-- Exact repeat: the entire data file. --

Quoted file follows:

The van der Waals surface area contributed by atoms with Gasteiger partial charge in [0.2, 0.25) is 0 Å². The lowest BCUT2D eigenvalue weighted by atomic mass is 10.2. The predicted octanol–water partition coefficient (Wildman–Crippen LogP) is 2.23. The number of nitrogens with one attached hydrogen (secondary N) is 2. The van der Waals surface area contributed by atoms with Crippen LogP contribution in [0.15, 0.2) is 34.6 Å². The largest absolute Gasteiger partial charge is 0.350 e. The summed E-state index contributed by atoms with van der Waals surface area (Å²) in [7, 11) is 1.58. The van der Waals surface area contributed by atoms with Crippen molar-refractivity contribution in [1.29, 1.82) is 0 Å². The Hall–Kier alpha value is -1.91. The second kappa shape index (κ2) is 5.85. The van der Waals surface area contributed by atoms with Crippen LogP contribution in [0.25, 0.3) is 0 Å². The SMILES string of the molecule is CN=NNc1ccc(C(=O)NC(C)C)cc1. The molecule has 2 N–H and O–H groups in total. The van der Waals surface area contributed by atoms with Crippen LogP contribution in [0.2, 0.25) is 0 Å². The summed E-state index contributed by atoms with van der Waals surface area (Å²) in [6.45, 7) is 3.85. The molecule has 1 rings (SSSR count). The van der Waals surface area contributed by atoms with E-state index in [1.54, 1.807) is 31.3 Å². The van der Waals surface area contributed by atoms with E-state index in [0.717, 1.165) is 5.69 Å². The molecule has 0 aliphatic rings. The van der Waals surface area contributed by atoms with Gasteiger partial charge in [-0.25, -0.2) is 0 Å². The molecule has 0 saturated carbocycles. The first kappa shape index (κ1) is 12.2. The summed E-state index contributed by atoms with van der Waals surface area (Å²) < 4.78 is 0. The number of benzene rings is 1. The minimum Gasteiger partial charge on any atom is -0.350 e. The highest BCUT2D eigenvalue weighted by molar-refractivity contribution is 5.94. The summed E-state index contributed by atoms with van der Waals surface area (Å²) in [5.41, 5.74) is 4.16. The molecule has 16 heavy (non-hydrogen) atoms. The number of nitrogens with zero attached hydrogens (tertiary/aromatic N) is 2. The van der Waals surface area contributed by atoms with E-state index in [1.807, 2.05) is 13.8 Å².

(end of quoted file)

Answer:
The van der Waals surface area contributed by atoms with Gasteiger partial charge in [0.2, 0.25) is 0 Å². The lowest BCUT2D eigenvalue weighted by atomic mass is 10.2. The predicted octanol–water partition coefficient (Wildman–Crippen LogP) is 2.23. The number of nitrogens with one attached hydrogen (secondary N) is 2. The van der Waals surface area contributed by atoms with Crippen LogP contribution in [0.15, 0.2) is 34.6 Å². The largest absolute Gasteiger partial charge is 0.350 e. The summed E-state index contributed by atoms with van der Waals surface area (Å²) in [7, 11) is 1.58. The van der Waals surface area contributed by atoms with Crippen molar-refractivity contribution in [1.29, 1.82) is 0 Å². The Hall–Kier alpha value is -1.91. The second kappa shape index (κ2) is 5.85. The van der Waals surface area contributed by atoms with Crippen LogP contribution in [0.25, 0.3) is 0 Å². The SMILES string of the molecule is CN=NNc1ccc(C(=O)NC(C)C)cc1. The molecule has 2 N–H and O–H groups in total. The van der Waals surface area contributed by atoms with Crippen LogP contribution in [0.2, 0.25) is 0 Å². The summed E-state index contributed by atoms with van der Waals surface area (Å²) in [6.45, 7) is 3.85. The molecule has 1 rings (SSSR count). The van der Waals surface area contributed by atoms with E-state index in [1.54, 1.807) is 31.3 Å². The van der Waals surface area contributed by atoms with E-state index in [0.717, 1.165) is 5.69 Å². The molecule has 0 aliphatic rings. The van der Waals surface area contributed by atoms with Gasteiger partial charge in [-0.25, -0.2) is 0 Å². The molecule has 0 saturated carbocycles. The first kappa shape index (κ1) is 12.2. The summed E-state index contributed by atoms with van der Waals surface area (Å²) < 4.78 is 0. The number of benzene rings is 1. The minimum Gasteiger partial charge on any atom is -0.350 e. The highest BCUT2D eigenvalue weighted by molar-refractivity contribution is 5.94. The summed E-state index contributed by atoms with van der Waals surface area (Å²) in [5.41, 5.74) is 4.16. The molecule has 16 heavy (non-hydrogen) atoms. The number of nitrogens with zero attached hydrogens (tertiary/aromatic N) is 2. The van der Waals surface area contributed by atoms with E-state index in [1.807, 2.05) is 13.8 Å².